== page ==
After forcing the closure of the United Nations' "widows' bakeries" in the Afghanistan capital city of Kabul and thrusting thousands of Afghan women and their families into poverty and starvation, the Taliban militia has withdrawn the order. The Taliban initially shut down the U.N. subsidized bakeries because the militia has banned women from employment outside the home, including working with any U.N. agency or other aid organization. Outrage in Afghanistan and internationally forced the Taliban to reverse the decree. In response to the Taliban's reversal, a spokesperson for the U.N. World Food Program said, "We welcome this decision and we hope the ban on women's employment would be fully rescinded."
Taliban rulers have created "the world's worst human rights situation," said Sehar Saba, spokeswoman for the Revolutionary Association of the Women of Afghanistan when speaking to the U.N. Subcommission on Human Rights in Geneva. Saba urged the United Nations to send peacekeeping forces to the war-torn country and impose sanctions on countries that recognize or aid the Taliban. Currently Pakistan, Saudi Arabia and the United Arab Emirates do identify the Taliban as the legitimate government of Afghanistan.
Because the Taliban is not recognized internationally as the country's official government, their plea to participate in the 2000 Sidney Olympic Games has been denied by the International Olympic Committee. The Taliban has suggested that the IOC is discriminating against them because they do not allow women to participate in sports and would not send female athletes to the Games.
Media Resources: Reuters; BBC; AP - August 18, 2000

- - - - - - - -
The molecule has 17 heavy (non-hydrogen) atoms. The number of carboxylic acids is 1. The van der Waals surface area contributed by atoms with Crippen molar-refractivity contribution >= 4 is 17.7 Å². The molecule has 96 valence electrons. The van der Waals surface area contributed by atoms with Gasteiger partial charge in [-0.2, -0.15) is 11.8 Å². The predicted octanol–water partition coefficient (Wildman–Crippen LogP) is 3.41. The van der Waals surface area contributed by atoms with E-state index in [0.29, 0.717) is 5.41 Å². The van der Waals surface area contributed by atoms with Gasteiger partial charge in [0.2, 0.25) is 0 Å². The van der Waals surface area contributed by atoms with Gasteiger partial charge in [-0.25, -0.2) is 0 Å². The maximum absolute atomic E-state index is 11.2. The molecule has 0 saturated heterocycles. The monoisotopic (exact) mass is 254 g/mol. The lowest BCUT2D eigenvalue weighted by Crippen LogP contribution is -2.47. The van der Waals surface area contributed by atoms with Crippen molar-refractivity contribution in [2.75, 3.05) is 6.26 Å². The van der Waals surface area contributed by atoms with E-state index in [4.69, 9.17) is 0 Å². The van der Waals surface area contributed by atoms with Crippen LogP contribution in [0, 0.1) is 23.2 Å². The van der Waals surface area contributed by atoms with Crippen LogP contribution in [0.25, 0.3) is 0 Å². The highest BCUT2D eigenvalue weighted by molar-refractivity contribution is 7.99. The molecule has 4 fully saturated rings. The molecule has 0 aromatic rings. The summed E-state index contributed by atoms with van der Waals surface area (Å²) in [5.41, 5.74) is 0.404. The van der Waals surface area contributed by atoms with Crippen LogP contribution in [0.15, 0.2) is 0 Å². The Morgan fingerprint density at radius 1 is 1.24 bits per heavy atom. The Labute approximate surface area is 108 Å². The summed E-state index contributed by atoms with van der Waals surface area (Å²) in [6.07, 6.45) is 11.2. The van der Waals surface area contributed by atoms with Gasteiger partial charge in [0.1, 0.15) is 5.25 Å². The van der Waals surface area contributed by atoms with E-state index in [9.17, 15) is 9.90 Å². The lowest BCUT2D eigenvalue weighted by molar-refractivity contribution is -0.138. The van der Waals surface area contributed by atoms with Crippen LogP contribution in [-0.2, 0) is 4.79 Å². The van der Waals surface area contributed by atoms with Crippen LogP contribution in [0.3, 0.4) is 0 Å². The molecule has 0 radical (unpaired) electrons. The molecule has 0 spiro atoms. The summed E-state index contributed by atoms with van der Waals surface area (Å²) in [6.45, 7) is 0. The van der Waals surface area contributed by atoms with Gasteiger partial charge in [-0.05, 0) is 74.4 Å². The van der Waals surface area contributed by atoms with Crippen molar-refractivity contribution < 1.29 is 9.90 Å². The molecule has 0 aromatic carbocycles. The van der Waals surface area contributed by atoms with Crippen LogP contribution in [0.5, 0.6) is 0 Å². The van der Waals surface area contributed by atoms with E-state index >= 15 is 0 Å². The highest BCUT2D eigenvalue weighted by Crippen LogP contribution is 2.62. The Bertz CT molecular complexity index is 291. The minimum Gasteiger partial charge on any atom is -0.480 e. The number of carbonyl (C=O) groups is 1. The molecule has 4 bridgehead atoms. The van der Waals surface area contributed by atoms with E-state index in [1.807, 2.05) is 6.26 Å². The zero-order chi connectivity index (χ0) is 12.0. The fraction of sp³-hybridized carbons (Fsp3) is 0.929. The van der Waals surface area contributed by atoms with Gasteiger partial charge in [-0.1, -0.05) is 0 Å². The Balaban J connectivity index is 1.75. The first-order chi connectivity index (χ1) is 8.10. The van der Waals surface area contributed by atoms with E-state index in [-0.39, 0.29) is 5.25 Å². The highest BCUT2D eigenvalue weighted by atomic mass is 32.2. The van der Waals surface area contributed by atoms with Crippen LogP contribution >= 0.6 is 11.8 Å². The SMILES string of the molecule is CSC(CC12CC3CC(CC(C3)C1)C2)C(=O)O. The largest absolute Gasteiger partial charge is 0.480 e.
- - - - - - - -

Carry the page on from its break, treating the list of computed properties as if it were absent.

8/28/2015 Alaska Court Protects Abortion Access for Low-Income Women - The Alaska Superior Court struck down a state law yesterday that would have severely limited abortion access for low-income women in Alaska.
The state's Superior Court also struck down a Department of Health and Social Services regulation that placed narrow specifications on Medicaid coverage for abortions, requiring that Medicaid-funded abortions be determined by a physician to be "medically necessary." Last year, the Center for Reproductive Rights, the American Civil Liberties Union, and Planned Parenthood sued on behalf of the Planned Parenthood of the Great Northwest, claiming that the narrow definition of "medically necessary" arbitrarily established conditions designed to restrict the ability of low-income women to access abortion services.
The law was temporarily blocked last July by an Alaskan state court judge.
Superior Court Judge John Suddock ordered yesterday that the state be blocked from implementing this regulation, ruling that it placed an undue burden on low-income women seeking abortion services in Alaska.
"By providing health care to all poor Alaskans except women who need abortions, the challenged regulation violates the state constitutional guarantee of 'equal rights, opportunities, and protection under the law'," the ruling read.
"We applaud the superior court for striing down these cruel restrictions on women's health and rights that violate the Alaska Constitution," said Chris Charbonneau, CEO of Planned Parenthood of the Great Northwest and the Hawaiian Islands. . . .
8/26/2015 Saudi Women Prepare to Vote for the First Time - The fight for gender equality is making slow but notable progress in Saudi Arabia, where women will be allowed to vote for the first time in upcoming December elections.
This shift in Saudi law came in 2011, when a royal decree announced that women would be allowed to vote and run in local elections beginning in December of 2015. . . .